What does that mean to the considerations of strategy?

  • Think about the character of the human mind in settling marketing planning. We gather input less in the form of facts, and more in the context of narrative telling. It’s been referenced that the human mind is about retelling frames of experience. Hence, the legacy of Nordstrom’s return policy, the visionary DNA of Gabrielle Chanel, or the current campaign of Louis Vuitton — with Keith Richards, Sean Connery, Francis Ford and Sofia Coppola — are more memorable as “stories that can be shared” — and extended into community for relationship development. They’re more memorable as stories of distinction, than abstract representations of “inspired visioning.” In speaking recently with the Paris-based brand leadership of a luxury fashion empire, she tells me stories, less than marketing sales figures, as a way of defining her relationships with customers. And her brand — her telling is more about stories — in the richness of the human connection. Those are held in the mind with greater currency. “Did you hear that story…?” And those are shared with countless others.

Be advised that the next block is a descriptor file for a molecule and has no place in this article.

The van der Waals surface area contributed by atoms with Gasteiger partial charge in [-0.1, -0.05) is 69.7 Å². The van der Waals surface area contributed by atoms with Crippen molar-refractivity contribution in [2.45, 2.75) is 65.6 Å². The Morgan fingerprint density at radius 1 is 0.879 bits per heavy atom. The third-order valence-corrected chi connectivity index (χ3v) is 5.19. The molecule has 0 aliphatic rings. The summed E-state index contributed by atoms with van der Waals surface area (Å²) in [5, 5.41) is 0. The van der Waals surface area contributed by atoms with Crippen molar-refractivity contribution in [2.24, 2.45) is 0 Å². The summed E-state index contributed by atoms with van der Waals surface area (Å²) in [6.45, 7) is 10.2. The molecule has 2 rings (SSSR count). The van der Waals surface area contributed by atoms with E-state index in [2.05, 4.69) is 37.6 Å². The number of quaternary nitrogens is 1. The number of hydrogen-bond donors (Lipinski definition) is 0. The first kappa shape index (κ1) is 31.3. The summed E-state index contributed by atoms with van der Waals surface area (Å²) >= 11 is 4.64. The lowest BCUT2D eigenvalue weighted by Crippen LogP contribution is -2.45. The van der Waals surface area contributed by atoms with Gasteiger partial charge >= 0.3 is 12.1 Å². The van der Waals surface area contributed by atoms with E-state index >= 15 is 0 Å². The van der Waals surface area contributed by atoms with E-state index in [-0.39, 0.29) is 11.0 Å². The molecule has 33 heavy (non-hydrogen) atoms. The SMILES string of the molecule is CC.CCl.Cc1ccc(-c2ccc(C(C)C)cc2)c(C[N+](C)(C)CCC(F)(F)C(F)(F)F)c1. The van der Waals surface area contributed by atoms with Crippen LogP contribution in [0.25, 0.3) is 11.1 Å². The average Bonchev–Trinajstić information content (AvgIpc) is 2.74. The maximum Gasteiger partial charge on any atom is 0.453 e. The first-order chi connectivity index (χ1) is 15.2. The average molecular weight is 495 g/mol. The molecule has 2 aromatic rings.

• Speak the truth. People all over the world are challenged by our current circumstances — and sharing connections that are real, heart felt and truthful are far better for building relationships; you are selling your offerings to a community that would like to have a relationship, not to be off put by “stories” that are fabricated. We all know when something smells of untruth. Being open about understanding your community, your customers, is far better than implying that you, your brand, are untouched. “Yes, surely these are hard times for us all, but above all, we cherish our connection to you — and if now isn’t the right time for a purchase, then we’ll be there for you when it is! Let’s stay in touch.” And, hopefully, in retaining and building community, that promise will be held true.